Martin's Must-Reads

There are one million new books published each year.  With so many books and so little time, where do you begin to find your next must-read? There’s the New York Times Bestseller list, the Goodreads app, the Cape Library’s Staff picks shelf and now Martin’s Must-Reads.

Every Wednesday at 6:42 and 8:42 a.m., and now Sunday at 8:18 a.m., Betty Martin recommends a must read based on her own personal biases for historical fiction, quirky characters and overall well-turned phrases. Her list includes WWII novels, biographies of trailblazers, novels with truly unique individuals and lots more. Reading close to 100 titles a year, Betty has plenty of titles to share. Tune in each Wednesday and visit for previous must-reads. 

“Between life and death there is a library,” she said. “And within that library, the shelves go on for ever. Every book provides a chance to try another life you could have lived.”

“In Iraq every friendship is a risk. You never know who might turn you in for something as small as a joke, or an offhand comment. Perhaps it will be your best friend who gets your tongue cut out. Perhaps it will be a colleague at work. Perhaps they don’t want to betray you but the mukhabarat will harm their children otherwise.”

“Still, I take responsibility for what happened to my marriage, that’s what I’m trying to say. And if there’s one thing I’ve learned, it’s that if you can find a way to make things right, you do it. And if screwing over a desperate, privileged girl is the price, so be it.”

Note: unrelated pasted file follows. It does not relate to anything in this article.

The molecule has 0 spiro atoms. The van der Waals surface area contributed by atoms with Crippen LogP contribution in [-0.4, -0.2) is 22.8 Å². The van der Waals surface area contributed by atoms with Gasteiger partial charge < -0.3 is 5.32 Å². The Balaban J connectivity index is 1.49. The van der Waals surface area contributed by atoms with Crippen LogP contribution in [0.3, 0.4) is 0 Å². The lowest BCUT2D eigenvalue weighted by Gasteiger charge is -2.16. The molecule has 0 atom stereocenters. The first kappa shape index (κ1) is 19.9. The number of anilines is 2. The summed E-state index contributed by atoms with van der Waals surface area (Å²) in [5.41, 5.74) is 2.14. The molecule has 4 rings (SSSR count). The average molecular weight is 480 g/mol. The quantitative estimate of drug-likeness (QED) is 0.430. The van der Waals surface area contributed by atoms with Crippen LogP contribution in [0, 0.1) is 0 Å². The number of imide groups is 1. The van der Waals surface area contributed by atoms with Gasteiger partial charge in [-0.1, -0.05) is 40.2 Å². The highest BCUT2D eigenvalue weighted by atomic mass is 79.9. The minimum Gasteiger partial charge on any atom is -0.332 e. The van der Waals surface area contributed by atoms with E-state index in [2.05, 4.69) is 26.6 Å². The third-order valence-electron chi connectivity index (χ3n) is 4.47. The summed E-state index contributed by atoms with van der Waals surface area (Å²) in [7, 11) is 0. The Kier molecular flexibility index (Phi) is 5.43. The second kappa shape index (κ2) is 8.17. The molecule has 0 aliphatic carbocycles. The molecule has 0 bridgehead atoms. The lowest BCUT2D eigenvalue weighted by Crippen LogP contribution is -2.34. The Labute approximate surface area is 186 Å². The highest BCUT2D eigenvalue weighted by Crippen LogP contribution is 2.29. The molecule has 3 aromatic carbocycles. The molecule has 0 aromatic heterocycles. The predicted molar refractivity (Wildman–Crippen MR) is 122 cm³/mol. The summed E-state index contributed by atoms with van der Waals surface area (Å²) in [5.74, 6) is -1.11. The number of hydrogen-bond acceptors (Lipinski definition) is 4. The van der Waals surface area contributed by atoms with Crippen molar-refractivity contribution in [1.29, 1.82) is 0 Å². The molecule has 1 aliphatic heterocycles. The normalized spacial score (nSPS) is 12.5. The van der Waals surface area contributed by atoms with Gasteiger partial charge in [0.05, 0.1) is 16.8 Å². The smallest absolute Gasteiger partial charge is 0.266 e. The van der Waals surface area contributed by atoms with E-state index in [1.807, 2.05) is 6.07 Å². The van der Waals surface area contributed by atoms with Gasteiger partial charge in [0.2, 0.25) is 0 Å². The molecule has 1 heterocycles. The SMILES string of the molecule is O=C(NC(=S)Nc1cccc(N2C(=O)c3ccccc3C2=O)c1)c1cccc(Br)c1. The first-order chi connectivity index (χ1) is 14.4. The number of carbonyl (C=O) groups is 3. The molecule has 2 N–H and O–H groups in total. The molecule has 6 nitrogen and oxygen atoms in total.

"This is the true tragedy of our time: the spiraling decline of our planet’s biodiversity. For life to truly thrive on this planet, there must be biodiversity.  Only when billions of different individual organisms make the most of every resource and opportunity they encounter, and millions of species lead lives that interlock so that they sustain each other, can the planet run efficiently.  The greater the biodiversity, the more secure will all life be on Earth, including ourselves.  Yet the way we humans are now living on Earth is sending biodiversity into a decline.”

For those of us who have sisters we know that it is often a love-hate relationship. We can be so jealous of them, maybe even want to inflict pain, but will also fiercely defend and keep them from harm. Research has shown that can be even more true of twin sisters.